matter. Small Note to his Cousin, Margraf Heinrich, the ill-
behaved Margraf, much his comrade, who is always falling into
scrapes; and whom he has just, not without difficulty, got
delivered out of something of the kind. [ OEuvres de
Frederic, xxvii. part 2d, pp. 8, 9.] He writes in
German and in the intimate style of THOU:--

"RUPPIN. 23d FEBRUARY, 1734. MY DEAR BROTHER,--I can with pleasure
answer that the King hath spoken of thee altogether favorably to
me [scrape now abolished, for the time]:--and I think it would not
have an ill effect, wert thou to apply for leave to go with the
ten thousand whom he is sending to the Rhine, and do the Campaign
with them as volunteer. I am myself going with that corps; so I
doubt not the King would allow thee.

"I take the freedom to send herewith a few bottles of Champagne;
and wish" all manner of good things.


[Ib. xxvii. part 2d, p. 10.]

This Margraf Heinrich goes; also his elder Brother, Margraf
Friedrich Wilhelm,--who long persecuted Wilhelmina with his hopes;
and who is now about getting Sophie Dorothee, a junior Princess,
much better than he merits: Betrothal is the week after these ten
thousand march; [16th April, 1734 (Ib. part 1st, p. 14 n).] he
thirty, she fifteen. He too will go; as will the other pair of
Cousin Margraves,--Karl, who was once our neighbor in Custrin;
and the Younger Friedrich Wilhelm, whose fate lies at Prag if he
knew it. Majesty himself will go as volunteer. Are not great
things to be done, with Eugene for General?--To understand the
insignificant Siege of Philipsburg, sum-total of the Rhine
Campaign, which filled the Crown-Prince's and so many other
minds brimful; that Summer, and is now wholly out of every mind,
the following Excerpt may be admissible:--

"The unlucky little Town of Philipsburg, key of the Rhine in that
quarter, fortified under difficulties by old Bishops of Speyer who
sometimes resided there, [Kohler, Munzbelustigungen, italic> vi. 169.] has been dismantled and refortified, has had its
Rhine-bridge torn down and set up again; been garrisoned now by
this party, now by that, who had 'right of garrison there;' nay
France has sometimes had 'the right of garrison;'--and the poor
little Town has suffered much, and been tumbled sadly about in the
Succession-wars and perpetual controversies between France and
Germany in that quarter. In the time we are speaking of, it has a
'flying-bridge' (of I know not what structure), with fortified
'bridge-head (TETE-DE-PONT,' on the western or France-ward side of
the River. Town's bulwarks, and complex engineering defences, are
of good strength, all put in repair for this occasion: Reich and
Kaiser have an effective garrison there, and a commandant
determined on defence to the uttermost: what the unfortunate
Inhabitants, perhaps a thousand or so in number, thought or did
under such a visitation of ruin and bombshells, History gives not
the least hint anywhere. 'Quite used to it!' thinks History, and
attends to other points.

"The Rhine Valley here is not of great breadth: eastward the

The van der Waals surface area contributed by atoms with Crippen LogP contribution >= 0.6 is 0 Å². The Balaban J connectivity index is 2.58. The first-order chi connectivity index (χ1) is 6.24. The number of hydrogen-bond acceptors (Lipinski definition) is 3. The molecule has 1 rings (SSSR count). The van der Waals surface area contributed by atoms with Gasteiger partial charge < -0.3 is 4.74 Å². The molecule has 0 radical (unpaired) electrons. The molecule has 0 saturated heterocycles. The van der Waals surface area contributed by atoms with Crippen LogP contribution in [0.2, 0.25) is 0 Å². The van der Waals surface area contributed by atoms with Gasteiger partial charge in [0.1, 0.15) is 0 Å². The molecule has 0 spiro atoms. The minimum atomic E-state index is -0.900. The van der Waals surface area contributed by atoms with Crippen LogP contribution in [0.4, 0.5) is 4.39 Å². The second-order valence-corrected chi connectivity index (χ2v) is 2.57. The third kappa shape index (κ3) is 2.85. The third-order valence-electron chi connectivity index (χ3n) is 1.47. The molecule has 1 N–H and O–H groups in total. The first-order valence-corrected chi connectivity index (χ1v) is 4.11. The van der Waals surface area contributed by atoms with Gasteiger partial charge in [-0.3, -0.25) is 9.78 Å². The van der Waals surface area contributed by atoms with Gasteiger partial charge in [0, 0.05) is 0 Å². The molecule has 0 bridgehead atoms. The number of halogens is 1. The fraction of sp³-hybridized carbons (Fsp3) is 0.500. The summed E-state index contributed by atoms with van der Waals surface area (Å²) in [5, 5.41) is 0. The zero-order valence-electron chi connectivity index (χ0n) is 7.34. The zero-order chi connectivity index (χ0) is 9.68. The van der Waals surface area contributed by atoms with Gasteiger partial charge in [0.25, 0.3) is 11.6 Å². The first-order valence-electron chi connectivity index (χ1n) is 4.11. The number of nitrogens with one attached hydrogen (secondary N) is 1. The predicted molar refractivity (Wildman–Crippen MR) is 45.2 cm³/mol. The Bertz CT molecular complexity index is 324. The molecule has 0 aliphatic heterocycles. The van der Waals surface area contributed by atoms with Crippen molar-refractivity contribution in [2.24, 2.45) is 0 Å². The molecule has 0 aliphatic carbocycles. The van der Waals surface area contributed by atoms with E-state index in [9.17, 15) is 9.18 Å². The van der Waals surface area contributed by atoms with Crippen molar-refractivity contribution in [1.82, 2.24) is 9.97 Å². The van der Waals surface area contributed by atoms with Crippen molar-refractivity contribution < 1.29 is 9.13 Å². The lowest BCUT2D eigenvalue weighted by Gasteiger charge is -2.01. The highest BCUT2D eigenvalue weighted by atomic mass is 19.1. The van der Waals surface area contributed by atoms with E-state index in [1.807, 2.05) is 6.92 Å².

heights rise to be mountainous in not many miles. By way of
defence to this Valley, in the Eugene-Marlborough Wars, there was,
about forty miles southward, or higher up the River than
Philipsburg, a military line or chain of posts; going from
Stollhofen, a boggy hamlet on the Rhine, with cunning
indentations, and learned concatenation of bog and bluff, up into
the inaccessibilities,--LINES OF STOLLHOFEN, the name of it,--
which well-devised barrier did good service for certain years.
It was not till, I think, the fourth year of their existence, year
1707, that Villars, the same Villars who is now in Italy, 'stormed
the Lines of Stollhofen;' which made him famous that year.

"The Lines of Stollhofen have now, in 1734, fallen flat again;
but Eugene remembers them, and, I could guess, it was he who
suggests a similar expedient. At all events, there is a similar
expedient fallen upon: LINES OF ETTLINGEN this time; one-half
nearer Philipsburg; running from Muhlburg on the Rhine-brink up to
Ettlingen in the Hills. [See map] Nearer, by twenty miles; and,
I guess, much more slightly done. We shall see these Lines of
Ettlingen, one point of them, for a moment:--and they would not be
worth mentioning at all, except that in careless Books they too
are called 'Lines of STOLLHOFEN,' [Wilhelmina (ii. 206), for
instance; who, or whose Printer, call them "Lines of STOKOFF"
even.] and the ingenuous reader is sent wandering on his map
to no purpose."

"Lines of ETTLINGEN" they are; related, as now said, to the
Stollhofen set. Duke Ferdinand of Brunswick-Bevern, one of the
four Feldmarschalls, has some ineffectual handful of Imperial
troops dotted about, within these Lines and on the skirts of
Philipsburg;--eagerly waiting till the Reich's-Army gather to him;
otherwise he must come to nothing. Will at any rate, I should
think, be happy to resign in favor of Prince Eugene, were that
little hero once on the ground.

On Mayday, Marechal Berwick, who has been awake in this quarter,
"in three divisions," for a month past,--very impatient till
Belleisle with the first division should have taken Trarbach, and
made the Western interior parts secure,--did actually cross the
Rhine, with his second division, "at Fort Louis," well up the
River, well south of Philipsburg; intending to attack the Lines of
Ettlingen, and so get in upon the Town. There is a third division,
about to lay pontoons for itself a good way farther down, which
will attack the Lines simultaneously from within,--that is to say,
shall come upon the back of poor Bevern and his defensive handful
of troops, and astonish him there. All prospers to Berwick in this
matter: Noailles his lieutenant (not yet gone to Italy till next
year), with whom is Maurice Comte de Saxe (afterwards Marechal de